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Social Justice

Budget win for tampon tax campaigners but period poverty still a big issue

Scrapping the 5% tax on ‘luxury’ period products is a victory against a sexist tax, but more ambitious plans are needed that could see all women able to access free items

Today a major victory was scored for campaigners against the Tampon Tax as the Chancellor announced in his budget that VAT will be scrapped on period products.

From January 2021 women will no longer have to pay five per cent VAT on all period products, which have until this change been classified as a ‘luxury’ item rather than an essential. It is a huge step forward for campaigners like Laura Coryton, whose Stop Taxing Periods campaign has amassed over 320,000 signatures in the last six years.

She said the move by the Chancellor, Rishi Sunak, would help tackle the taboo and sexism around periods – something vociferously highlighted in The Big Issue’s Period Issue special edition, published last month in association with anti period-poverty social enterprise Hey Girls.

Coryton said: “The end of this tax symbolises the end of a symptom of sexism and the period taboo, which has created period poverty and stopped girls from going to school. I’m so happy that all 320,000 people who signed my petition, as well as the many generations who have campaigned against this tax, have finally been listened to.”

Rose Caldwell, CEO of Plan UK – an equality campaigning organisation whose research into period poverty has shown that one in 10 girls in the UK have been unable to afford pads or tampons – said it struck a blow against stigma: “Today’s scrapping of the tampon tax is a landmark moment in the fight against period poverty, and it comes not a moment too soon.”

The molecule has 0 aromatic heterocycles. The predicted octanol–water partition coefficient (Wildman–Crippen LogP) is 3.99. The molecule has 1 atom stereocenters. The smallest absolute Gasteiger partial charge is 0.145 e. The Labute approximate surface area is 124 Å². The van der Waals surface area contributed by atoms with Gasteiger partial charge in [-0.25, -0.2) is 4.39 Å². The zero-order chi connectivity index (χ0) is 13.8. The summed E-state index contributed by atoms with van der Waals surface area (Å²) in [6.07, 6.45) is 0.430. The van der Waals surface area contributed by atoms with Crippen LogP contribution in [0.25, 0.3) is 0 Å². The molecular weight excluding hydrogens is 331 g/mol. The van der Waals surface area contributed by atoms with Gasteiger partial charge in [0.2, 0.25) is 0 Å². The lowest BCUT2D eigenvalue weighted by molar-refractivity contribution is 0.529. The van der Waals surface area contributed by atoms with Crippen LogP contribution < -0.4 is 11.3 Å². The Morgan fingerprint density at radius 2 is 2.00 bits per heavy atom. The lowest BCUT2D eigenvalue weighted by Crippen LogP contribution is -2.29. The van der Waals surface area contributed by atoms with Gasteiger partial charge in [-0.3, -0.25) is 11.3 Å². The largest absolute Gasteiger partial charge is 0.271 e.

As our groundbreaking Big Issue Period Issue in February highlighted, some women and girls have been forced to resort to using old newspaper, socks or rags in place of often expensive period products, and many girls have had to miss out on school or college because of it.

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While the scrapping of VAT has been roundly welcomed, Monica Lennon MSP had spearheaded the fight to introduce free products for all in Scotland – making it the first nation in the world to do so – with her Period Products Bill currently working through Holyrood.

Schools and universities have offered pads and tampons free in schools, colleges and universities since 2018, and under the new Bill they will be available more widely in public places like community centres, pharmacies and youth clubs. The Bill, which passed its first vote in February and reaches a second phase during which amendments can be attached, could become enshrined in law by the end of 2020.

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